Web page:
We had dinner at Mary’s Bleue Moon Café, popular with airport staff, and right across Canora Road from Victoria Air Maintenance and the Air Museum. The original Mary is long gone, but the present owners, Ross and Val Clark, splendidly carry on the special aviation décor - there’s a real P/W 1340 on the wall! And it remains a ‘warm and friendly place.’
FRIDAY AT THE VICAIR
Refuelled, we popped over to Vicair’s hangar to see Mike Ingram, partner Colin Monteith, and Office Boss Shelley, who’d looked after Bessy all those years. But the V.A.M. office was empty.
We peered about and halloo’ed in the hangar, where a DC-3 and Grumman Goose were having major work. Mary returned to the car. Round a corner I suddenly came upon a bright young woman in blue coveralls, recovering a DC-3 elevator.
“Can I help you?” she says… “I’m Kim, and I’m in charge.”
“Looking for Mike,” says I.
“Oh! That’s my dad. They’re all out for long lunch. It’s Friday you know.” She said to look around some more; they’d soon be back.
It was quite a thrill to find a couple of Lockheed T-33’s parked on their ramp. Sigh. What a wonderful flying machine!
Back at the car, I found Mary surrounded by the missing Vicair folks, delighted to see The Mary again after so long. It’s hard to believe it’s been over two years since Bessy was there.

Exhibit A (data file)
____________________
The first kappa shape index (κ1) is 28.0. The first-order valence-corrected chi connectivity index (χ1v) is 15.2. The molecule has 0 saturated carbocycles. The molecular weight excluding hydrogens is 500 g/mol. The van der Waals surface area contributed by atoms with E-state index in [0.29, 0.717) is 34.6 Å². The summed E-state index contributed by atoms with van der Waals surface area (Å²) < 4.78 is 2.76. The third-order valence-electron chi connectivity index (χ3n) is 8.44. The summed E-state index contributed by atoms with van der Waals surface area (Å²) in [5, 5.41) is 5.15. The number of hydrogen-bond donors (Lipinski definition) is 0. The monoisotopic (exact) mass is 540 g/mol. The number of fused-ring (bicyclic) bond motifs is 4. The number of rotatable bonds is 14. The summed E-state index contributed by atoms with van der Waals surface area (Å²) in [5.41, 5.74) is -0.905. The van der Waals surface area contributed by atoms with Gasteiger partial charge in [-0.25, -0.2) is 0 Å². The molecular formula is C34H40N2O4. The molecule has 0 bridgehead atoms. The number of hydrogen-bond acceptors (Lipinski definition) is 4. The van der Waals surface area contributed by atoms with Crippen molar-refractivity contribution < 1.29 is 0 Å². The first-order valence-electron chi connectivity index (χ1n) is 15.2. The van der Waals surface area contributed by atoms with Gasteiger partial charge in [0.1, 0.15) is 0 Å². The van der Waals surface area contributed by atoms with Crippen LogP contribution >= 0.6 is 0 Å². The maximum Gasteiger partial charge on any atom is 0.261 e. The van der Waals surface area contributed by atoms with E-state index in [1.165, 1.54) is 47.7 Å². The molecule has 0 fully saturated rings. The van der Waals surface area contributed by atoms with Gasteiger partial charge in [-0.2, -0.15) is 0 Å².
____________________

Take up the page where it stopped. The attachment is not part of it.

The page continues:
VICTORIA’S AVIATION MUSEUM
From there we popped over to Victoria’s B.C. Aviation Museum and were shown around by Docent of the day, Badger Berger-North, an ex NATO RAF student like me. Course 5504. We enjoyed a good natter, and he got another volunteer to show us the inner sanctum, where a passel of restoration work was underway, particularly a sad old Harvard, which was being faked back up in a wondrous way.
Badger showed us the precious Wellington Bomber tail wheel, recovered long after the war by the pilot, Flt /Lt Jake Ferguson, DFC, CD, from a souvenir collector near Wuppertal, Germany, where ‘Wimpy’ N-AE, of 428 Squadron went down during a raid the night of May 23,1943.
OUR COPA REUNION
Saturday evening, we snuck up on the COPA Board dinner at the aforementioned Mary’s Bleue Moon food emporium, and were they ever surprised! Amid shouts of welcome, we joined them for the evening. It was like the old days, scoffing down at Friday’s in Ottawa.